PITTSBURGH — Former Steelers running back Merril Hoge said all the talk about concussions and the brain disease CTE is ruining football.
Hoge said the debate on the issue is too one-sided and football is the safest it's ever been. He believes there is a war on football, and he's on a mission to find answers about chronic traumatic encephalopathy (CTE).
His thoughts are all in a new book called "Brainwashed."
"I went across the country and Canada. I met neuropathologists who have been studying brains for decades, and I'd ask them, "Tell me what is -- CTE.'" (They'd say) it's a pattern. We don't know what causes it and we don't know what it causes,'" Hoge said. "The science community is screaming. This narrative that's been created, there's no scientific evidence behind it, but here's what happens, nobody reads the science papers."
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Hoge co-authored the book with forensic pathologist Dr. Peter Cummings. He believes headlines, lazy journalism and hidden agendas are the reason football is being targeted.
Hoge said the dwindling number of youths playing football is a direct result.
"It's what they've seen in the headlines or read or heard about, but it's not really what people know. People say they aren't going to let their kids play football because they don't want them to get a concussion. I say, 'Do they ride a bike?' and (parents) say, 'Yes.' I ask, do they wear a helmet? (Parents) say, 'No.' I'm like, 'That makes no sense,'" Hoge said.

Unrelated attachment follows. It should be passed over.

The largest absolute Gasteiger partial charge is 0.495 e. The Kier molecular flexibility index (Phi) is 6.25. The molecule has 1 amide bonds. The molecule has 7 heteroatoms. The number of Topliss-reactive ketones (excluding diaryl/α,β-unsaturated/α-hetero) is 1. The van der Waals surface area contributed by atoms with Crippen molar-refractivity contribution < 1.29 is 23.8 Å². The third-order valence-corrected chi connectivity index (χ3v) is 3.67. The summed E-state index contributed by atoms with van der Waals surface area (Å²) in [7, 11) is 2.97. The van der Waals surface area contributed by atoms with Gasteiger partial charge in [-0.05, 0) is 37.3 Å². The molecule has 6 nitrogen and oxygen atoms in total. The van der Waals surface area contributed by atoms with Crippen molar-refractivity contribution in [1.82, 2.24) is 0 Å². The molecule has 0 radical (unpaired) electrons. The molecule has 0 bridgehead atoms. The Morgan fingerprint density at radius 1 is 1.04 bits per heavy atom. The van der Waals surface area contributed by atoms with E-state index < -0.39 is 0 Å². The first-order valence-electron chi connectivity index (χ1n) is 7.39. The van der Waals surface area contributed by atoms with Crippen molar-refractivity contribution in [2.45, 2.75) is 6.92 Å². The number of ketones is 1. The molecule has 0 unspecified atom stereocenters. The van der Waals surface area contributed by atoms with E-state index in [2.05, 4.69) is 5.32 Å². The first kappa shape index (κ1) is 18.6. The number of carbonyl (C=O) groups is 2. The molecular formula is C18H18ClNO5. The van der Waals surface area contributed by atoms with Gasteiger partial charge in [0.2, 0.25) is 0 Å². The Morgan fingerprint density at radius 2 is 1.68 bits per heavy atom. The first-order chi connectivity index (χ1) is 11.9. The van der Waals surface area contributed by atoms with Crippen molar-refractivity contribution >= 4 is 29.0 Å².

Hoge considers himself a concerned parent, too, but he said that's why he's calling for more research. He believes the narrative that's been created is simply incomplete.
"They've been working on Alzheimer's disease for over 100 years. One hundred years of doctors, papers, thousands of brains have been looked at and they still don't know what causes it. So you're going to tell me that they do a couple of papers on CTE and they've discovered everything? It's a pinprick to all of the work that needs to be done," Hoge said.
While he's skeptical of what's being said about CTE and football, he's very optimistic about protocols in place at several levels for concussions, and even therapies he's own son has gotten in Pittsburgh after suffering a concussion. Hoge's son plays football at Brigham Young University.
"I tell parents to, 'Educate yourself. Get involved. Find out what your kid is passionate about and look into that sport,'" Hoge said. "Is there head trauma protocol, hydration protocol? 'What do they do in practice?' Ask those types of things, get involved in it and then you'll feel better and more comfortable if you let them play."
Hoge has made that his quest. He said to seek more information, ask questions and don't let headlines create fear for the future. He doesn't believe football is doomed.
"Actually, I think that we have the most exciting time in the history of sports. If parents and people know the true facts about the science and all the things that are available -- from protocols, to treatments, therapies, equipment, instruction, parents should be the most excited they've ever been that their kids get to play today," Hoge said.
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